Partially ionized medical oxygen as a supplementary treatment for COVID-19

Letter to the editor

Dear Editors,

we read with interest the recent report by Rowen and Robins regarding the effective treatment for “novel coronavirus” SARS-CoV with ozone therapy [1]. The authors explained the effect of ozone therapy through oxidation of the membrane glycoproteins, where thiol groups in reduced form (R-S-H) are changed to disulphide (R-S-S-H). Then, viral enzymes can become inactive when reduced thiols are oxidized. Coronavirus structure has regions rich in cysteine, which are vulnerable to oxidation. The COVID-19 is real worldwide pandemic with significant morbidity and mortality, so there is an emergency to find many other treatment methods. We fully agree with the authors that in some conditions, in which there are limitations in conventional treatment, oxidation therapy could be useful; however, we would like to share our thoughts and contributions to this report.

Another type of oxidation therapy is administration of partially ionized oxygen. Although it is not a frequently used method, its success was proven. Therapy with ionized oxygen (Ionized Oxygen Therapy – IO2Th/Engler) is a physical, adjuvant, short-term medical administration of partially ionized oxygen. This method was developed in 1980 by Assoc. Prof. Ivan Engler, MD, PhD. from Salzburg. Partially ionized oxygen (O2−●, O2+●) can be produced by ionization of medical oxygen (O2) in the high-voltage chamber of the Oxygen Ion 3000/Dr. Engler device. The device has been commercially available since 2000 and is produced by CS Tronic (St Pantaleon, Austria) as a medical device with EU certification. It is commonly used for the treatment of bronchial asthma [2]. The benefit of this method was also confirmed in other diagnoses [3, 4]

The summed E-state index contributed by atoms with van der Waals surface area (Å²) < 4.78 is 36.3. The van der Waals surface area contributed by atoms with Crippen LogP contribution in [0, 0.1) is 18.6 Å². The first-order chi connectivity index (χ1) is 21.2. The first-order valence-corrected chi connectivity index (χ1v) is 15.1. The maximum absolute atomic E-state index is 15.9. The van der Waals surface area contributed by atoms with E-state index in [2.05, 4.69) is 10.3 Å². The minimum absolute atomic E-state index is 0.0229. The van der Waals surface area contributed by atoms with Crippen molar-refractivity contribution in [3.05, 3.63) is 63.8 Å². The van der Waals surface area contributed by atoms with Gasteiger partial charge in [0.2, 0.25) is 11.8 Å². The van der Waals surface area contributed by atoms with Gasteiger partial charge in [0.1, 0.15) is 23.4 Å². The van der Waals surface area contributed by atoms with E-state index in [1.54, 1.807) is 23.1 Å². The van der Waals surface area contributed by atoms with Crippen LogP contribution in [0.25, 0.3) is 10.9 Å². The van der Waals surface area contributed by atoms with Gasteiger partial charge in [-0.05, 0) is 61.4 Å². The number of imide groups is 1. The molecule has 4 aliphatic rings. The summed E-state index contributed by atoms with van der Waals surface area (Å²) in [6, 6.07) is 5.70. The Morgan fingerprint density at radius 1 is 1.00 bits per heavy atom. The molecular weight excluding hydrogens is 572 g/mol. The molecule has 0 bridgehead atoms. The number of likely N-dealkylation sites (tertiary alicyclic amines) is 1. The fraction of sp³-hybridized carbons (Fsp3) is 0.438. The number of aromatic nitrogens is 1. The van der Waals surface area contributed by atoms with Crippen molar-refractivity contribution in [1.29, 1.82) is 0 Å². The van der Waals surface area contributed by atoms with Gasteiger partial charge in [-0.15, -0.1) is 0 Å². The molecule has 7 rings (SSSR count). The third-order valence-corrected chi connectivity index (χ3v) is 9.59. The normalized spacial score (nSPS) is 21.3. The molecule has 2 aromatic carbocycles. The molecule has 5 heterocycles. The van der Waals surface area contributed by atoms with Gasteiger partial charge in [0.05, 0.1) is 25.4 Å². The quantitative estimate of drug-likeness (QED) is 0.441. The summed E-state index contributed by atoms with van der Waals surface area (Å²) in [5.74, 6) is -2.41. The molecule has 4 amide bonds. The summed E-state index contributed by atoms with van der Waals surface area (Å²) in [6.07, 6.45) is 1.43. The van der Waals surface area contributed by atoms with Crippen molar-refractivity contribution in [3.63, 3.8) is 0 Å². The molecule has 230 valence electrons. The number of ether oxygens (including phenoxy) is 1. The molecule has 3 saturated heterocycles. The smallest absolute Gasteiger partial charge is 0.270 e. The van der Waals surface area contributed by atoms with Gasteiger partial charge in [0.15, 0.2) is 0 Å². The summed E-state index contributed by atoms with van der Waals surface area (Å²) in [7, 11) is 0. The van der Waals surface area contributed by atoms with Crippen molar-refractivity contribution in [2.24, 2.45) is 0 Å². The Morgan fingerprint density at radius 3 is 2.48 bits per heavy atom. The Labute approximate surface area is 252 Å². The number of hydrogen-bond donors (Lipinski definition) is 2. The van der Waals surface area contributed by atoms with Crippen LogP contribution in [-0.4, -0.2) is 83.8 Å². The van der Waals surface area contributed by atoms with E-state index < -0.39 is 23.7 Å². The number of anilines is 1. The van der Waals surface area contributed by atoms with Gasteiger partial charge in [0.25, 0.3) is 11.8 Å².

The effect of O2−● is similar to O3: O2−● is a very potent free oxygen radical, which induces direct inactivation of the virus through oxidation of the membrane glycoproteins. Compared to ozone it has one significant advantage. Ozone is highly irritating to the lungs and cannot be inhaled. Therefore, it is most commonly administered by direct intravenous application [5]. On the other hand, oxygen ions, both positive and negative, can be safely inhaled. Additionally, oxygen therapy is essential for severe cases of COVID-19 [6]. A different view on management of COVID-19 is to decrease the adverse effect of long-term oxygen therapy. Hyperoxia induces lung injury resulting from direct oxygen toxicity and the accumulation of inflammatory cells and mediators within the lungs [7]. In vitro study confirmed that long-term inhalation of partially positively ionized oxygen (O2+●) was associated with less oxidative stress, better ability to secure airway patency and milder lung inflammatory response than molecular oxygen. Another promising result was a lower degree of lung desiccation in animals with positively and negatively ionized oxygen in comparison to molecular oxygen. There is no need for humidification of inhaled partially ionized oxygen [8]. The similar benefit of O2+● was found even in myocardial and brain cells of guinea pigs [9, 10].

The main limitation of this method is the need for a special medical device which means it is not applicable outside hospital conditions. Secondly, at the moment the effective time of inhalation O2−● for virus inactivation has not yet been estimated.

However, we believe that partially ionizing oxygen therapy will be a useful supplementary treatment of COVID-19, especially in lung damage protection.

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Correspondence to Slavomír Perečinský.

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S. Perečinský, V. Donič and Ľ. Legáth declare that they have no competing interests.

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Perečinský, S., Donič, V. & Legáth, Ľ. Partially ionized medical oxygen as a supplementary treatment for COVID-19. Wien Klin Wochenschr (2020). https://doi.org/10.1007/s00508-020-01717-7

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